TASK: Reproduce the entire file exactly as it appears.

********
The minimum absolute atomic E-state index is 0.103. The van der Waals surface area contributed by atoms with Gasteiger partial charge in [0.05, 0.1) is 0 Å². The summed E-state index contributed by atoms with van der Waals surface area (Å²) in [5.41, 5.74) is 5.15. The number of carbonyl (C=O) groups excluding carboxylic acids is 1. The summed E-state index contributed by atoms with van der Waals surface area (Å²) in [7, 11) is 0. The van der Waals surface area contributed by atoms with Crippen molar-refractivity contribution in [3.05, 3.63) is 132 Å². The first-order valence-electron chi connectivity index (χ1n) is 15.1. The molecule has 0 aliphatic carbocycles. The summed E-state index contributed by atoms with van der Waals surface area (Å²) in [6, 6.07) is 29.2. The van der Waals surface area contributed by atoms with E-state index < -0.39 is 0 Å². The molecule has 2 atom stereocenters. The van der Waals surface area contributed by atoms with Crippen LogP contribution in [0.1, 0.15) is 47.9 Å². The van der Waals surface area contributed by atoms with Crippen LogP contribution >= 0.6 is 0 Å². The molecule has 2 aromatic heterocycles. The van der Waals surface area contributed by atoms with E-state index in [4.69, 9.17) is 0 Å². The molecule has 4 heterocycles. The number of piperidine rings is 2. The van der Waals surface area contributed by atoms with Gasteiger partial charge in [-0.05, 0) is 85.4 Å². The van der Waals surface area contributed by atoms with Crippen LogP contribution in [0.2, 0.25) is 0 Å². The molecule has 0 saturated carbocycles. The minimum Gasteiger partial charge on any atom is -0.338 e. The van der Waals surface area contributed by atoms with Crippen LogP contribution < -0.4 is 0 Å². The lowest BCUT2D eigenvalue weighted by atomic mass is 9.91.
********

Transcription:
The minimum absolute atomic E-state index is 0.103. The van der Waals surface area contributed by atoms with Gasteiger partial charge in [0.05, 0.1) is 0 Å². The summed E-state index contributed by atoms with van der Waals surface area (Å²) in [5.41, 5.74) is 5.15. The number of carbonyl (C=O) groups excluding carboxylic acids is 1. The summed E-state index contributed by atoms with van der Waals surface area (Å²) in [7, 11) is 0. The van der Waals surface area contributed by atoms with Crippen molar-refractivity contribution in [3.05, 3.63) is 132 Å². The first-order valence-electron chi connectivity index (χ1n) is 15.1. The molecule has 0 aliphatic carbocycles. The summed E-state index contributed by atoms with van der Waals surface area (Å²) in [6, 6.07) is 29.2. The van der Waals surface area contributed by atoms with E-state index < -0.39 is 0 Å². The molecule has 2 atom stereocenters. The van der Waals surface area contributed by atoms with Crippen LogP contribution in [0.1, 0.15) is 47.9 Å². The van der Waals surface area contributed by atoms with Crippen LogP contribution >= 0.6 is 0 Å². The molecule has 2 aromatic heterocycles. The van der Waals surface area contributed by atoms with E-state index in [4.69, 9.17) is 0 Å². The molecule has 4 heterocycles. The number of piperidine rings is 2. The van der Waals surface area contributed by atoms with Gasteiger partial charge in [-0.05, 0) is 85.4 Å². The van der Waals surface area contributed by atoms with Crippen LogP contribution in [0.2, 0.25) is 0 Å². The molecule has 0 saturated carbocycles. The minimum Gasteiger partial charge on any atom is -0.338 e. The van der Waals surface area contributed by atoms with Crippen LogP contribution < -0.4 is 0 Å². The lowest BCUT2D eigenvalue weighted by atomic mass is 9.91.